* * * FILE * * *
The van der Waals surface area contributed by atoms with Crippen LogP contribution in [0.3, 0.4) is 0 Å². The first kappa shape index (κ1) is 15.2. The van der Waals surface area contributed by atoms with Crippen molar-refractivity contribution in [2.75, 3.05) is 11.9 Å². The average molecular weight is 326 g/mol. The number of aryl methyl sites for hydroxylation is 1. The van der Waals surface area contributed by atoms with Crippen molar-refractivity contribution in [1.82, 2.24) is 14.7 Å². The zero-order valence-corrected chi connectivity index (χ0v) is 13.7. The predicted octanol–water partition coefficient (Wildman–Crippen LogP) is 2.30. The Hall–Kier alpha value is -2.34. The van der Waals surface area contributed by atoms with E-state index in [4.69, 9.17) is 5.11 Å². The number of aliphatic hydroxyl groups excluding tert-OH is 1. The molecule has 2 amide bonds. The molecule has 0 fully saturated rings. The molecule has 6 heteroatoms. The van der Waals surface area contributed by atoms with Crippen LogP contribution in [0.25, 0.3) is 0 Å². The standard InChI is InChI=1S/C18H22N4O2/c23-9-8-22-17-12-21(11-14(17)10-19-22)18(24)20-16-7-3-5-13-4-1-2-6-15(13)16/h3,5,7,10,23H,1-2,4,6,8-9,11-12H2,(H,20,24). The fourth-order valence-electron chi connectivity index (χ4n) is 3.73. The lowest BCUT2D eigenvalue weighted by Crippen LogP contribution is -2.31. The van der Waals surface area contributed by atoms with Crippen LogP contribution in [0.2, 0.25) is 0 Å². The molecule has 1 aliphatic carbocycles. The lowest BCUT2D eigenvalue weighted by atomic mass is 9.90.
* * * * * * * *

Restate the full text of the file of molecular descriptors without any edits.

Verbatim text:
The van der Waals surface area contributed by atoms with Crippen LogP contribution in [0.3, 0.4) is 0 Å². The first kappa shape index (κ1) is 15.2. The van der Waals surface area contributed by atoms with Crippen molar-refractivity contribution in [2.75, 3.05) is 11.9 Å². The average molecular weight is 326 g/mol. The number of aryl methyl sites for hydroxylation is 1. The van der Waals surface area contributed by atoms with Crippen molar-refractivity contribution in [1.82, 2.24) is 14.7 Å². The zero-order valence-corrected chi connectivity index (χ0v) is 13.7. The predicted octanol–water partition coefficient (Wildman–Crippen LogP) is 2.30. The Hall–Kier alpha value is -2.34. The van der Waals surface area contributed by atoms with E-state index in [4.69, 9.17) is 5.11 Å². The number of aliphatic hydroxyl groups excluding tert-OH is 1. The molecule has 2 amide bonds. The molecule has 0 fully saturated rings. The molecule has 6 heteroatoms. The van der Waals surface area contributed by atoms with Crippen LogP contribution in [0.25, 0.3) is 0 Å². The standard InChI is InChI=1S/C18H22N4O2/c23-9-8-22-17-12-21(11-14(17)10-19-22)18(24)20-16-7-3-5-13-4-1-2-6-15(13)16/h3,5,7,10,23H,1-2,4,6,8-9,11-12H2,(H,20,24). The fourth-order valence-electron chi connectivity index (χ4n) is 3.73. The lowest BCUT2D eigenvalue weighted by Crippen LogP contribution is -2.31. The van der Waals surface area contributed by atoms with Crippen LogP contribution in [0.2, 0.25) is 0 Å². The molecule has 1 aliphatic carbocycles. The lowest BCUT2D eigenvalue weighted by atomic mass is 9.90.